Alrund, God of the Cosmos // Hakka, Whispering Raven


We have precious few ways to draw more cards, and that’s where Alrund, God of the Cosmos comes in. I’m almost more excited about Hakka, though – a two-drop that helps you set up future draws and have a productive early game? I’m signing up for this one.


Cosima, God of the Voyage


With the increased land count, Cosima, God of the Voyage makes a better card draw engine than she would have a few paragraphs ago. The Omenkeel is a secondary consideration here, and it barely merits that distinction – Cosima adds an element this deck sorely needs.


Halvar, God of Battle // Sword of the Realms


I actually don’t care much about Halvar, God of Battle – instead, I’d much prefer to play this as Sword of the Realms. This deck’s creatures need help, and they need it badly – the Sword provides some assistance in combat along with a strong recursion effect.


Toralf, God of Fury // Toralf's Hammer


The front side is a decent rate, sure, but this deck is pretty short on removal. With that in mind, I find Toralf’s Hammer much more enticing than the 5/4. The deck’s creatures may be pretty bad, but imagine those Hammer Brothers from Mario without their hammers. Not so tough, right? It’s the hammers that are dangerous, and if this metaphor makes sense to you, then it’s nice to know someone else besides me is sleep-deprived enough to see the sideways logic of this one. Anyway, throw hammer, deal damage, repeat. Got it? Great.


Valki, God of Lies // Tibalt, Cosmic Impostor


This deck badly needs good cards, and Tibalt, Cosmic Impostor is here to help with that. See, the good cards are in your opponents’ decks, and Tibalt’s going to help you find and play them. What if Tibalt dies or gets countered? Well, okay, you got me there.


Header - The Cuts

With five cards coming in, we’ll have to make some cuts. I’ll be leaving the Werewolves alone, since they’re the closest thing this deck has to an overarching theme. Maybe after the Innistrad Werewolves set comes out we’ll be able to build a full-on Werewolf DFC-only deck, but I worry about the mana.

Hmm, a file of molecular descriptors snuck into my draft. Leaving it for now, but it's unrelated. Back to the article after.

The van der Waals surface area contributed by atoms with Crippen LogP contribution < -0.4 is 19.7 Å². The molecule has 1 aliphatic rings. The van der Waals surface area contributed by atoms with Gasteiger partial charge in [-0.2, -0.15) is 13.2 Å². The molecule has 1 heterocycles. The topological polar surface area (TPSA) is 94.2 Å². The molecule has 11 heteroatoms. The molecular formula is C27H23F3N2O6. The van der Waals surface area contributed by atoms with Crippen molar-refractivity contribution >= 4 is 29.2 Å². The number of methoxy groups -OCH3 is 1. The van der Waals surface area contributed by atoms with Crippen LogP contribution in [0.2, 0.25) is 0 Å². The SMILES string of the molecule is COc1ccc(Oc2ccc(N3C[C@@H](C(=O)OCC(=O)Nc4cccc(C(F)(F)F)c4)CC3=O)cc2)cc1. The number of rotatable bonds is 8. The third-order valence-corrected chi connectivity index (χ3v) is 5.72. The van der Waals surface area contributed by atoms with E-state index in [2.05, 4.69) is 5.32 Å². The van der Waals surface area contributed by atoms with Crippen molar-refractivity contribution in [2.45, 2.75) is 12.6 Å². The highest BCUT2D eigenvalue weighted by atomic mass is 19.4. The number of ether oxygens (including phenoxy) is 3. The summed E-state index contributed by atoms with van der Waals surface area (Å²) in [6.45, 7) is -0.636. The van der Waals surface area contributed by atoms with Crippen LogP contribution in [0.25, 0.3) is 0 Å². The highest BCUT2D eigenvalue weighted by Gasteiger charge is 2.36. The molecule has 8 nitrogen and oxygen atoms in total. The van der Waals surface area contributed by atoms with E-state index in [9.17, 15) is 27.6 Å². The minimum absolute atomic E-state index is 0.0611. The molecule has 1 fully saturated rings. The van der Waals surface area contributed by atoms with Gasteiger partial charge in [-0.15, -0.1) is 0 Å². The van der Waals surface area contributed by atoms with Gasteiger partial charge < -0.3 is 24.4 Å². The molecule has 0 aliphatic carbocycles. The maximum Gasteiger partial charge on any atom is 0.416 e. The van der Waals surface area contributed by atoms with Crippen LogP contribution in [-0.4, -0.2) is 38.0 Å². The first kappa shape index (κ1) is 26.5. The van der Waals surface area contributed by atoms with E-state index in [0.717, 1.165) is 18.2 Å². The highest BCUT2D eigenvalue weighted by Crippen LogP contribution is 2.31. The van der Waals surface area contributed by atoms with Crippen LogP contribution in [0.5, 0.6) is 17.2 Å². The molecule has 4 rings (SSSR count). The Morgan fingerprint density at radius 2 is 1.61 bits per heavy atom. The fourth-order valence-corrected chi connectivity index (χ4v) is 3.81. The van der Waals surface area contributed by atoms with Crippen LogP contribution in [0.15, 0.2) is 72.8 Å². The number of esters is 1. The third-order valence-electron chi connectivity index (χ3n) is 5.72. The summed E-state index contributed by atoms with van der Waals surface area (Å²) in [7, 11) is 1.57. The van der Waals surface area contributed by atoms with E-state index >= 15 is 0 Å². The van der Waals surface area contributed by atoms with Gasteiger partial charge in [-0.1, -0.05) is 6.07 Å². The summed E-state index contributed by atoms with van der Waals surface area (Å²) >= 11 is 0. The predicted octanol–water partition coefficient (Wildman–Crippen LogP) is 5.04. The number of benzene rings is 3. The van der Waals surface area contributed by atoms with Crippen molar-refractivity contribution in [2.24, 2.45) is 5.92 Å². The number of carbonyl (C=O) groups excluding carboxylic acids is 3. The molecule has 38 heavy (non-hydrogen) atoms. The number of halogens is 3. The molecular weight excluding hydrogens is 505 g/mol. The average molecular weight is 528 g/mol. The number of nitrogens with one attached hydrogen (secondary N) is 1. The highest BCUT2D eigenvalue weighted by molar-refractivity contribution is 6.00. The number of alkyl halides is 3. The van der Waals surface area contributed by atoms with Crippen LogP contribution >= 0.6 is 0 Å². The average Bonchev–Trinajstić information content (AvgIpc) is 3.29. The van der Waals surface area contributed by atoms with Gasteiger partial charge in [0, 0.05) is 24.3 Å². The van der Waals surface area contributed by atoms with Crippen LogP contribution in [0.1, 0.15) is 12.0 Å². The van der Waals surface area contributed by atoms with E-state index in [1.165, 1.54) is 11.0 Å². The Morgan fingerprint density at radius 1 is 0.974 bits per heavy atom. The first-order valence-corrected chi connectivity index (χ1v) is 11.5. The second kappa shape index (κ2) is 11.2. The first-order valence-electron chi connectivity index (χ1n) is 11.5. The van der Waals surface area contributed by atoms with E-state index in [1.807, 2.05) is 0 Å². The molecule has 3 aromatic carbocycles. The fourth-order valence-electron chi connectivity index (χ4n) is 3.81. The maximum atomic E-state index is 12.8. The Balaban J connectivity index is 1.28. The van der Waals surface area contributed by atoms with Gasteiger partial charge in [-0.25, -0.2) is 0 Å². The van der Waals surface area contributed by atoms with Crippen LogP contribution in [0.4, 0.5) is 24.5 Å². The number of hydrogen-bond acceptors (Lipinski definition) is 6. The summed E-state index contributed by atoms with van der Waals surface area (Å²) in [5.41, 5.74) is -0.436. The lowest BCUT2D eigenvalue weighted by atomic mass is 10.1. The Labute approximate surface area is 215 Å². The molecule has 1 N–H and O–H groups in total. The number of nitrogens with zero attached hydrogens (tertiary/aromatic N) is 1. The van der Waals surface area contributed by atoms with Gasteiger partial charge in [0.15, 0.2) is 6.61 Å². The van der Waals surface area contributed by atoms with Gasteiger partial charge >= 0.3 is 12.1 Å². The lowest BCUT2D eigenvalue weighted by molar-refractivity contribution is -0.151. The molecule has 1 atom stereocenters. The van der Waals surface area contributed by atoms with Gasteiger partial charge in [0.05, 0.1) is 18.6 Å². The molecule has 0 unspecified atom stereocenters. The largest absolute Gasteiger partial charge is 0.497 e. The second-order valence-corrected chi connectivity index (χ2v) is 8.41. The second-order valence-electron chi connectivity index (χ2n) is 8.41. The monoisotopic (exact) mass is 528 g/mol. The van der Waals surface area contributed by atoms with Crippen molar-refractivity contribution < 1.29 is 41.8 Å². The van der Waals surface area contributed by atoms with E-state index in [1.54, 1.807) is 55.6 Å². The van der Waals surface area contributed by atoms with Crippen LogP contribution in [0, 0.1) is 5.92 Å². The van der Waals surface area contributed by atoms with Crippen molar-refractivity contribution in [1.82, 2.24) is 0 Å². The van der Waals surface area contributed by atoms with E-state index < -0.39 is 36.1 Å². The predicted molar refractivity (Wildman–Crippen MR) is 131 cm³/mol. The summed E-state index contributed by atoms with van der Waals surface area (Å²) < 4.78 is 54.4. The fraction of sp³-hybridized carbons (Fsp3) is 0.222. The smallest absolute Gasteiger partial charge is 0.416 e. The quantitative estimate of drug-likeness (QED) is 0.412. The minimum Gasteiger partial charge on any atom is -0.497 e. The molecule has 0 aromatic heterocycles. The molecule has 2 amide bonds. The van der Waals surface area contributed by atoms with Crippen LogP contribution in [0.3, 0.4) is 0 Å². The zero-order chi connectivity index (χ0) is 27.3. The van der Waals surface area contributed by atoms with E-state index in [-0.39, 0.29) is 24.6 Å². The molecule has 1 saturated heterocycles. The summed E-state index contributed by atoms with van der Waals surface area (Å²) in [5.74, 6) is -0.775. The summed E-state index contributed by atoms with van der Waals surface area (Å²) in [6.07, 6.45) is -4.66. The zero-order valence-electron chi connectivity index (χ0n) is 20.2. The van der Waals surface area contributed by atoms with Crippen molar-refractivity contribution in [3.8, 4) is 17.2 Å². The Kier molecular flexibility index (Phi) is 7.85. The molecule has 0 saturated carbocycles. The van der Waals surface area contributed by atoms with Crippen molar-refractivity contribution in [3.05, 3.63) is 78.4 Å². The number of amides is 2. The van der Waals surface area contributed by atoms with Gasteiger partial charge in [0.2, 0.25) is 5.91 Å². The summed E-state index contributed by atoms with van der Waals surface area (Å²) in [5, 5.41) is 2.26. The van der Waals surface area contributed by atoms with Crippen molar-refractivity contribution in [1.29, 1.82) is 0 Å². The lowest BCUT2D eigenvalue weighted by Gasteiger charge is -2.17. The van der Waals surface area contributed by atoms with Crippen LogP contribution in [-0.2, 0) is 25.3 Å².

Nissa, Vastwood Seer


There are no Forests for Nissa to find, and the low cards-that-look-like-land count doesn’t make the planeswalker side look great either. I’m not too unhappy about this cut, as I called out Nissa last time for being pretty terrible here.


Screeching Bat


The mana investment is just too high for this to be good. Have you ever seen anyone play this card outside of Bat tribal? Me neither, and I’ve also never seen Bat Tribal. There are 21 Commander-legal Bats, and some of them are worse than this card. Can you imagine?


Thraben Sentry


A four-mana 2/2? What a great deal… in Invasion Block Draft. With few sac outlets to speak off, my heart’s not Thraben for this one (and if that’s supposed to be pronounced “THRAY-ben” then pretend I didn’t make this joke).


Harvest Hand


Sure, Equipment is nice, but for something of this quality, you’re doing too much work. Harvest Hand won’t survive the reaping. It’ll lay fallow? I’m not full of farm wisdom here.


Golden Guardian


Most of our creatures do not kill Golden Guardian. This is widely considered to be pretty awkward and, as such, is easily rectified by simply taking this bad card out of our deck and putting it where it belongs: a box marked “cards with almost the same name as eSports teams.” Not a big box, but there we are.


Header - The Final Deck List

Out of the whole list, I’ve changed 10 cards. That may not sound like a lot, but that’s a full 10 percent of the deck. Kaldheim had a huge impact on this list, and I can’t wait to see what the sets from the rest of this year bring for my favorite double-faced disaster. I’m not sure if I ever really want this deck to be good, but now that Esika’s here and the gimmick is complete and absolute, I know it’ll be my favorite meme deck for a long time. Here’s the full deck list for the February 2021 version – enjoy, and with any luck, I’ll see you in a few months with an update!


MDFCommander by Eric Levine